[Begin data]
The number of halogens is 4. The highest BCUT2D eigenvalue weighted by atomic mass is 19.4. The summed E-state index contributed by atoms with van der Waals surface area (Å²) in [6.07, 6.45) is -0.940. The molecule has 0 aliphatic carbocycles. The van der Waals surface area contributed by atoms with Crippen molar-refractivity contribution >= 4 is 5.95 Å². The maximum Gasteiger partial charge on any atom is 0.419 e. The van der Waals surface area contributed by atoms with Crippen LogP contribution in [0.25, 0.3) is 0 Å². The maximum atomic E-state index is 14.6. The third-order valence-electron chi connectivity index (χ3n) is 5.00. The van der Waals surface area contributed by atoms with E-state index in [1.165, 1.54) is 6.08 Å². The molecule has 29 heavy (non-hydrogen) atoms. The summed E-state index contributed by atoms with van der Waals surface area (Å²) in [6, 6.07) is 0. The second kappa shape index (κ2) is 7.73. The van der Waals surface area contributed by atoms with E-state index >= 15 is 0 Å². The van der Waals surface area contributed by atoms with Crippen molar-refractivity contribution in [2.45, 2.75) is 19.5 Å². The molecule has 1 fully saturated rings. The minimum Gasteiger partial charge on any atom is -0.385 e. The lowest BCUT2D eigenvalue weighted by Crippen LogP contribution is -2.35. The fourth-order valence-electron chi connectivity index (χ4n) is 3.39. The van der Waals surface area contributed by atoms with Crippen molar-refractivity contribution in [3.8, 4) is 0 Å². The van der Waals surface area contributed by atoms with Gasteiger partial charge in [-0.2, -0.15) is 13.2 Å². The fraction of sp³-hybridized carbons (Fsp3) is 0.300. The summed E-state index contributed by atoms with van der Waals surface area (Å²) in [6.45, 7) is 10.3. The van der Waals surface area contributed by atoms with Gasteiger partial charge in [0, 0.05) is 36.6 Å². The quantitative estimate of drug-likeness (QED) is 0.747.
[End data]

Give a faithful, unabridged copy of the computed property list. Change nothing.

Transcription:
The number of halogens is 4. The highest BCUT2D eigenvalue weighted by atomic mass is 19.4. The summed E-state index contributed by atoms with van der Waals surface area (Å²) in [6.07, 6.45) is -0.940. The molecule has 0 aliphatic carbocycles. The van der Waals surface area contributed by atoms with Crippen molar-refractivity contribution >= 4 is 5.95 Å². The maximum Gasteiger partial charge on any atom is 0.419 e. The van der Waals surface area contributed by atoms with Crippen LogP contribution in [0.25, 0.3) is 0 Å². The maximum atomic E-state index is 14.6. The third-order valence-electron chi connectivity index (χ3n) is 5.00. The van der Waals surface area contributed by atoms with E-state index in [1.165, 1.54) is 6.08 Å². The molecule has 29 heavy (non-hydrogen) atoms. The summed E-state index contributed by atoms with van der Waals surface area (Å²) in [6, 6.07) is 0. The second kappa shape index (κ2) is 7.73. The van der Waals surface area contributed by atoms with E-state index >= 15 is 0 Å². The van der Waals surface area contributed by atoms with Crippen molar-refractivity contribution in [2.45, 2.75) is 19.5 Å². The molecule has 1 fully saturated rings. The minimum Gasteiger partial charge on any atom is -0.385 e. The lowest BCUT2D eigenvalue weighted by Crippen LogP contribution is -2.35. The fourth-order valence-electron chi connectivity index (χ4n) is 3.39. The van der Waals surface area contributed by atoms with Crippen molar-refractivity contribution in [3.8, 4) is 0 Å². The van der Waals surface area contributed by atoms with Gasteiger partial charge in [-0.2, -0.15) is 13.2 Å². The fraction of sp³-hybridized carbons (Fsp3) is 0.300. The summed E-state index contributed by atoms with van der Waals surface area (Å²) in [6.45, 7) is 10.3. The van der Waals surface area contributed by atoms with Gasteiger partial charge in [0, 0.05) is 36.6 Å². The quantitative estimate of drug-likeness (QED) is 0.747.